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Leading lampreys to slaughter: Pheromone for scourge of Great Lakes identified

For the rats of Hamelin, it was the Pied Piper's tune. For the destructive sea lamprey of the Great Lakes, it's a chemical attractant, or pheromone, released by lamprey larvae living in streambeds. Following the pheromone trail, adults are drawn to streams favorable for spawning. Researchers have long wanted to identify the pheromone so it could be synthesized and used to control the sea lamprey, which laid waste to Great Lakes fisheries of lake trout and other species in the mid-20th century.

Now, a team of University of Minnesota researchers has identified the three major components of the pheromone and synthesized the principal one, a novel steroid akin to a shark steroid that possesses anticancer activity. This is the first migratory attractant to be identified in any fish. The work is the cover story for the November issue of Nature Chemical Biology and will be published online in the journal Sunday, Oct. 2.

The lamprey is one of the earliest relics of vertebrate evolution, dating back nearly 400 million years, before the evolution of jaws and bony skeletons. The species parasitizes other fish by attaching with their circular, toothy mouths and sucking the body juices. A single lamprey will feed for about a year, consuming on average 40 pounds of fish. In the Great Lakes, their prey have been commercially valuable species like lake trout and whitefish.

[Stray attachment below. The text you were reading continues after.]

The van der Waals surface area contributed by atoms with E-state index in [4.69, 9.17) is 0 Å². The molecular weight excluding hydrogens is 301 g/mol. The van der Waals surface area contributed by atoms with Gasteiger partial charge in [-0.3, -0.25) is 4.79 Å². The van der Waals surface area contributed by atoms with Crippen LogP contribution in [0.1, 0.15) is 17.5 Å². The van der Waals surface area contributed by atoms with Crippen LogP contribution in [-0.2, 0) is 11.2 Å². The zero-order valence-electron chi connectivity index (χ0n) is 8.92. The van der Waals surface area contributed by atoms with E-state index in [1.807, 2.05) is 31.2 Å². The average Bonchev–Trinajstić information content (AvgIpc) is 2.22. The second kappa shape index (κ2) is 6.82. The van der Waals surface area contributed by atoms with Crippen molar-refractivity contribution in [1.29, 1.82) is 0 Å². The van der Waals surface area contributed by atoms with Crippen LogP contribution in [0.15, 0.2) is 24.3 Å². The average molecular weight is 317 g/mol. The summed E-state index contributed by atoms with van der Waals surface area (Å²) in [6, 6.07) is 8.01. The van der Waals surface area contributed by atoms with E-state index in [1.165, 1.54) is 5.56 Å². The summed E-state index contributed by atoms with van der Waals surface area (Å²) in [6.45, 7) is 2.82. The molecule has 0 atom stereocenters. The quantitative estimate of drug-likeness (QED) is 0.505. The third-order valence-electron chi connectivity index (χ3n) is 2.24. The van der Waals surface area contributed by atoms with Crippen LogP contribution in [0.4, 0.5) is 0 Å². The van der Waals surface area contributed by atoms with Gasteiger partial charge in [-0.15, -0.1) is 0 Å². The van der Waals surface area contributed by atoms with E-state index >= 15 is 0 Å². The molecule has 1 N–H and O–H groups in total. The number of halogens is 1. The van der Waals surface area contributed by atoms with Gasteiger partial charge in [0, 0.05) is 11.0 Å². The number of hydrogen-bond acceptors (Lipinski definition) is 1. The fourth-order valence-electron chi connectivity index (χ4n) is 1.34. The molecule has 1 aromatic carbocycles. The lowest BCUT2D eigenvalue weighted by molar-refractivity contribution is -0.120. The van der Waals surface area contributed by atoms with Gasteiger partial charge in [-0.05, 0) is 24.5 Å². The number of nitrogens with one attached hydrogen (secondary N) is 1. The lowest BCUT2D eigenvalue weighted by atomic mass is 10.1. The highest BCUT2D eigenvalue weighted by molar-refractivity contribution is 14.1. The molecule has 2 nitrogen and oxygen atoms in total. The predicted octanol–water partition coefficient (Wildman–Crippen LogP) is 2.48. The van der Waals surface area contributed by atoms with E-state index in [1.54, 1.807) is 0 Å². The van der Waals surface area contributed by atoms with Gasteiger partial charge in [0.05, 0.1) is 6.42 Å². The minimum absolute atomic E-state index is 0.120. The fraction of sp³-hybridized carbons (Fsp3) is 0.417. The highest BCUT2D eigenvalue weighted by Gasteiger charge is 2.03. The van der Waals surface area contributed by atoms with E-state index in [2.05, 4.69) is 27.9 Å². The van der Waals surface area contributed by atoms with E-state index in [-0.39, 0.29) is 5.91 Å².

Currently, the Great Lakes Fishery Commission (GLFC) controls lamprey by means of a poison that kills lamprey larvae in streambeds. It also kills every invertebrate it comes in contact with, and sometimes fish. The lampricide is tanker-trucked to streams, some of them in populated areas, in an expensive, labor-intensive and unpopular undertaking. The GLFC is eager to use a synthetic form of the newly found pheromone to replace the poison by luring lamprey to traps and sterilizing the males, the researchers said. Using the pheromone would be environmentally friendly and less expensive.


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Source:University of Minnesota


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